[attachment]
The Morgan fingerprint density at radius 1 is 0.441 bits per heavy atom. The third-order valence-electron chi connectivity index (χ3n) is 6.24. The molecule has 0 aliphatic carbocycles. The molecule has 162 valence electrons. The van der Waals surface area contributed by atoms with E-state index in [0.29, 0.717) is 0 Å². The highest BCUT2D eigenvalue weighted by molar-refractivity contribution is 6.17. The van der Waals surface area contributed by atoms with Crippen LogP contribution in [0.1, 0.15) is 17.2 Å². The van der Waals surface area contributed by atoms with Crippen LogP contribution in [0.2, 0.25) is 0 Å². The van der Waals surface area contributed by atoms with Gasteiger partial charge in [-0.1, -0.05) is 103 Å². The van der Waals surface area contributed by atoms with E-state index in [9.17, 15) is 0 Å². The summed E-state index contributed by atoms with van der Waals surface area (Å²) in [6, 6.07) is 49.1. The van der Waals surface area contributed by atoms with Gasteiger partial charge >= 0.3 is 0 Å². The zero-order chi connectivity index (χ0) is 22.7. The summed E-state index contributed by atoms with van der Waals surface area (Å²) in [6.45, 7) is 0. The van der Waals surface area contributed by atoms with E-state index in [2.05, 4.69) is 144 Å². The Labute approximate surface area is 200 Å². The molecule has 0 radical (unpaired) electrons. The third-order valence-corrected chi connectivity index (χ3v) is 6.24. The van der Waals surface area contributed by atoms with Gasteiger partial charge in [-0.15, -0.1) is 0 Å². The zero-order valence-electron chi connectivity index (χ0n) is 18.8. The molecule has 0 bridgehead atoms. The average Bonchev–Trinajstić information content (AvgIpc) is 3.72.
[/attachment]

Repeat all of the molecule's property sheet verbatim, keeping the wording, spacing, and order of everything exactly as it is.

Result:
The Morgan fingerprint density at radius 1 is 0.441 bits per heavy atom. The third-order valence-electron chi connectivity index (χ3n) is 6.24. The molecule has 0 aliphatic carbocycles. The molecule has 162 valence electrons. The van der Waals surface area contributed by atoms with E-state index in [0.29, 0.717) is 0 Å². The highest BCUT2D eigenvalue weighted by molar-refractivity contribution is 6.17. The van der Waals surface area contributed by atoms with Crippen LogP contribution in [0.1, 0.15) is 17.2 Å². The van der Waals surface area contributed by atoms with Crippen LogP contribution in [0.2, 0.25) is 0 Å². The van der Waals surface area contributed by atoms with Gasteiger partial charge in [-0.1, -0.05) is 103 Å². The van der Waals surface area contributed by atoms with E-state index in [9.17, 15) is 0 Å². The summed E-state index contributed by atoms with van der Waals surface area (Å²) in [6, 6.07) is 49.1. The van der Waals surface area contributed by atoms with Gasteiger partial charge >= 0.3 is 0 Å². The zero-order chi connectivity index (χ0) is 22.7. The summed E-state index contributed by atoms with van der Waals surface area (Å²) in [6.45, 7) is 0. The van der Waals surface area contributed by atoms with E-state index in [2.05, 4.69) is 144 Å². The Labute approximate surface area is 200 Å². The molecule has 0 radical (unpaired) electrons. The third-order valence-corrected chi connectivity index (χ3v) is 6.24. The van der Waals surface area contributed by atoms with Gasteiger partial charge in [-0.15, -0.1) is 0 Å². The zero-order valence-electron chi connectivity index (χ0n) is 18.8. The molecule has 0 bridgehead atoms. The average Bonchev–Trinajstić information content (AvgIpc) is 3.72.